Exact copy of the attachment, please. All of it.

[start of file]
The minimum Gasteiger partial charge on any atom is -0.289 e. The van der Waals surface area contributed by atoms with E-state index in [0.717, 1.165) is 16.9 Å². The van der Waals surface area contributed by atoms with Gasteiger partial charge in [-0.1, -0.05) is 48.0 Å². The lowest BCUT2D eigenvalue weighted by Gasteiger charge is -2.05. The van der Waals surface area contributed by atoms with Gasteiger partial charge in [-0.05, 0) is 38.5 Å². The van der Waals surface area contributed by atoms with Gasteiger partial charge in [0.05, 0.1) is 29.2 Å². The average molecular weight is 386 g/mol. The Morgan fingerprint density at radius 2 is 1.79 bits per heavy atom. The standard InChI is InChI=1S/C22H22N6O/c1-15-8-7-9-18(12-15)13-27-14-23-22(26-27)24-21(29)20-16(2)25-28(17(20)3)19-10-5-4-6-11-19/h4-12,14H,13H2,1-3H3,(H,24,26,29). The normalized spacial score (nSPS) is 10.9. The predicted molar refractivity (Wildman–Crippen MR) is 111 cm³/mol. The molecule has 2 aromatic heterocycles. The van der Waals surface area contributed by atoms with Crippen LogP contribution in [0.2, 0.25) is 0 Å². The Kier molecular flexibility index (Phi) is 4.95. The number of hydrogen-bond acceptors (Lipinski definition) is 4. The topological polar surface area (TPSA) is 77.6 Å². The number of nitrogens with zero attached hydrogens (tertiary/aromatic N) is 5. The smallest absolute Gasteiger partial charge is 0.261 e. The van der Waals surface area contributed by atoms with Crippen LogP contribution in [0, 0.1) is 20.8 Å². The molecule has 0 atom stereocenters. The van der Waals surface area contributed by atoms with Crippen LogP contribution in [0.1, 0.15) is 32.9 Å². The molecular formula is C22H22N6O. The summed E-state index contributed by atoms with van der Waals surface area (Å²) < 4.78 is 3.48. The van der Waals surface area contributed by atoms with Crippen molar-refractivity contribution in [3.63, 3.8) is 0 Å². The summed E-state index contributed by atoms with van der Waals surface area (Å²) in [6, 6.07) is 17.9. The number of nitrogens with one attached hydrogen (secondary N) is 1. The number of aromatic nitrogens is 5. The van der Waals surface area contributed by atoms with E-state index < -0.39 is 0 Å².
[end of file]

The minimum Gasteiger partial charge on any atom is -0.289 e. The van der Waals surface area contributed by atoms with E-state index in [0.717, 1.165) is 16.9 Å². The van der Waals surface area contributed by atoms with Gasteiger partial charge in [-0.1, -0.05) is 48.0 Å². The lowest BCUT2D eigenvalue weighted by Gasteiger charge is -2.05. The van der Waals surface area contributed by atoms with Gasteiger partial charge in [-0.05, 0) is 38.5 Å². The van der Waals surface area contributed by atoms with Gasteiger partial charge in [0.05, 0.1) is 29.2 Å². The average molecular weight is 386 g/mol. The Morgan fingerprint density at radius 2 is 1.79 bits per heavy atom. The standard InChI is InChI=1S/C22H22N6O/c1-15-8-7-9-18(12-15)13-27-14-23-22(26-27)24-21(29)20-16(2)25-28(17(20)3)19-10-5-4-6-11-19/h4-12,14H,13H2,1-3H3,(H,24,26,29). The normalized spacial score (nSPS) is 10.9. The predicted molar refractivity (Wildman–Crippen MR) is 111 cm³/mol. The molecule has 2 aromatic heterocycles. The van der Waals surface area contributed by atoms with Crippen LogP contribution in [0.2, 0.25) is 0 Å². The Kier molecular flexibility index (Phi) is 4.95. The number of hydrogen-bond acceptors (Lipinski definition) is 4. The topological polar surface area (TPSA) is 77.6 Å². The number of nitrogens with zero attached hydrogens (tertiary/aromatic N) is 5. The smallest absolute Gasteiger partial charge is 0.261 e. The van der Waals surface area contributed by atoms with Crippen LogP contribution in [0, 0.1) is 20.8 Å². The molecule has 0 atom stereocenters. The van der Waals surface area contributed by atoms with Crippen LogP contribution in [0.1, 0.15) is 32.9 Å². The molecular formula is C22H22N6O. The summed E-state index contributed by atoms with van der Waals surface area (Å²) < 4.78 is 3.48. The van der Waals surface area contributed by atoms with Crippen molar-refractivity contribution in [3.63, 3.8) is 0 Å². The summed E-state index contributed by atoms with van der Waals surface area (Å²) in [6, 6.07) is 17.9. The number of nitrogens with one attached hydrogen (secondary N) is 1. The number of aromatic nitrogens is 5. The van der Waals surface area contributed by atoms with E-state index < -0.39 is 0 Å².